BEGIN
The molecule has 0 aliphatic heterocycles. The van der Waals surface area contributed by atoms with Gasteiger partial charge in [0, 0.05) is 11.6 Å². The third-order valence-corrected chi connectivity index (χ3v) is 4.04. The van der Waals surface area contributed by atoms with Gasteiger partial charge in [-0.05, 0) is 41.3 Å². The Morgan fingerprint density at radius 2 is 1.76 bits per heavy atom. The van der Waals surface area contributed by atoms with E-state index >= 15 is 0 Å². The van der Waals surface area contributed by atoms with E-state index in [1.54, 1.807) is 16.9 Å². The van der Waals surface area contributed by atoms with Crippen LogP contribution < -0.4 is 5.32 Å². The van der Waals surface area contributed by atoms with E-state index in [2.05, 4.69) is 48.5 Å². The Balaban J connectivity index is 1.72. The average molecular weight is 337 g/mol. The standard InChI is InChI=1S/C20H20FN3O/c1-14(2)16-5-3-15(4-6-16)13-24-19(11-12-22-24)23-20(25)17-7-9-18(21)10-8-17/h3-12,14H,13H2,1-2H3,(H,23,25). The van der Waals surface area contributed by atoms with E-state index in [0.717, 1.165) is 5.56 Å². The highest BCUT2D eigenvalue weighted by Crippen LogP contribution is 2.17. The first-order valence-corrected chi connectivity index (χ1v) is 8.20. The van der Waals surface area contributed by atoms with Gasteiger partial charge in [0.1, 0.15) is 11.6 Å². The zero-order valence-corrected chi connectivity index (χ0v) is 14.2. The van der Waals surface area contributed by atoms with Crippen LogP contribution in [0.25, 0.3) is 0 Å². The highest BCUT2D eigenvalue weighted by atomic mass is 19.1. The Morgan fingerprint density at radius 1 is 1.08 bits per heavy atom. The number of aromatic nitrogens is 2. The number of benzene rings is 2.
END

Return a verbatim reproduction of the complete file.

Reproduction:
The molecule has 0 aliphatic heterocycles. The van der Waals surface area contributed by atoms with Gasteiger partial charge in [0, 0.05) is 11.6 Å². The third-order valence-corrected chi connectivity index (χ3v) is 4.04. The van der Waals surface area contributed by atoms with Gasteiger partial charge in [-0.05, 0) is 41.3 Å². The Morgan fingerprint density at radius 2 is 1.76 bits per heavy atom. The van der Waals surface area contributed by atoms with E-state index >= 15 is 0 Å². The van der Waals surface area contributed by atoms with E-state index in [1.54, 1.807) is 16.9 Å². The van der Waals surface area contributed by atoms with Crippen LogP contribution < -0.4 is 5.32 Å². The van der Waals surface area contributed by atoms with E-state index in [2.05, 4.69) is 48.5 Å². The Balaban J connectivity index is 1.72. The average molecular weight is 337 g/mol. The standard InChI is InChI=1S/C20H20FN3O/c1-14(2)16-5-3-15(4-6-16)13-24-19(11-12-22-24)23-20(25)17-7-9-18(21)10-8-17/h3-12,14H,13H2,1-2H3,(H,23,25). The van der Waals surface area contributed by atoms with E-state index in [0.717, 1.165) is 5.56 Å². The highest BCUT2D eigenvalue weighted by Crippen LogP contribution is 2.17. The first-order valence-corrected chi connectivity index (χ1v) is 8.20. The van der Waals surface area contributed by atoms with Gasteiger partial charge in [0.1, 0.15) is 11.6 Å². The zero-order valence-corrected chi connectivity index (χ0v) is 14.2. The van der Waals surface area contributed by atoms with Crippen LogP contribution in [0.25, 0.3) is 0 Å². The highest BCUT2D eigenvalue weighted by atomic mass is 19.1. The Morgan fingerprint density at radius 1 is 1.08 bits per heavy atom. The number of aromatic nitrogens is 2. The number of benzene rings is 2.